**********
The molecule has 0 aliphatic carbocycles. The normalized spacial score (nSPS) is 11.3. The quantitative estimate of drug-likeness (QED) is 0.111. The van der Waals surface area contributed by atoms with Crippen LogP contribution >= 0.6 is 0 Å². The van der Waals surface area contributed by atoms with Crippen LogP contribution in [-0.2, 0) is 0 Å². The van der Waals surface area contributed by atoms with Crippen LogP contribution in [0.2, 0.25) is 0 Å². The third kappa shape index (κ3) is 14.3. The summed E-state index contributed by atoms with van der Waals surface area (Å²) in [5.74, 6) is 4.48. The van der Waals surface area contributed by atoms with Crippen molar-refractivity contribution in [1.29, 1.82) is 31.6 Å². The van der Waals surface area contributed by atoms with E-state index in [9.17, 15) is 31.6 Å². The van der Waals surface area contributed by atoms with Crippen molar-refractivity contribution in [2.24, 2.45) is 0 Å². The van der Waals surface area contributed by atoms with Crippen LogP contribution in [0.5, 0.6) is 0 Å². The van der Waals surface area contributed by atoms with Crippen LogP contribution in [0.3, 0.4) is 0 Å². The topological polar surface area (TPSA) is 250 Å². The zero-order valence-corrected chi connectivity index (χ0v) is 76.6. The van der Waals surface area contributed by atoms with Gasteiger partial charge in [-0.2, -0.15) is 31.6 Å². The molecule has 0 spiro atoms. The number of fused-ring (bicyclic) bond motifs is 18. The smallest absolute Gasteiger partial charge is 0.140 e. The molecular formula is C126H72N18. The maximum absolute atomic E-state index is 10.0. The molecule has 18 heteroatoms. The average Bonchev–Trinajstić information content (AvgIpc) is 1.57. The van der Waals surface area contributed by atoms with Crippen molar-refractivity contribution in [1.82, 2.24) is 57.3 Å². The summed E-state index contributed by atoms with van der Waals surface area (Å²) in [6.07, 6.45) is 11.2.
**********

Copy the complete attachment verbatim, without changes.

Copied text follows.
The molecule has 0 aliphatic carbocycles. The normalized spacial score (nSPS) is 11.3. The quantitative estimate of drug-likeness (QED) is 0.111. The van der Waals surface area contributed by atoms with Crippen LogP contribution >= 0.6 is 0 Å². The van der Waals surface area contributed by atoms with Crippen LogP contribution in [-0.2, 0) is 0 Å². The van der Waals surface area contributed by atoms with Crippen LogP contribution in [0.2, 0.25) is 0 Å². The third kappa shape index (κ3) is 14.3. The summed E-state index contributed by atoms with van der Waals surface area (Å²) in [5.74, 6) is 4.48. The van der Waals surface area contributed by atoms with Crippen molar-refractivity contribution in [1.29, 1.82) is 31.6 Å². The van der Waals surface area contributed by atoms with E-state index in [9.17, 15) is 31.6 Å². The van der Waals surface area contributed by atoms with Crippen molar-refractivity contribution in [2.24, 2.45) is 0 Å². The van der Waals surface area contributed by atoms with Crippen LogP contribution in [0.5, 0.6) is 0 Å². The van der Waals surface area contributed by atoms with Crippen LogP contribution in [0.3, 0.4) is 0 Å². The topological polar surface area (TPSA) is 250 Å². The zero-order valence-corrected chi connectivity index (χ0v) is 76.6. The van der Waals surface area contributed by atoms with Gasteiger partial charge in [-0.2, -0.15) is 31.6 Å². The molecule has 0 spiro atoms. The number of fused-ring (bicyclic) bond motifs is 18. The smallest absolute Gasteiger partial charge is 0.140 e. The molecular formula is C126H72N18. The maximum absolute atomic E-state index is 10.0. The molecule has 18 heteroatoms. The average Bonchev–Trinajstić information content (AvgIpc) is 1.57. The van der Waals surface area contributed by atoms with Crippen molar-refractivity contribution in [1.82, 2.24) is 57.3 Å². The summed E-state index contributed by atoms with van der Waals surface area (Å²) in [6.07, 6.45) is 11.2.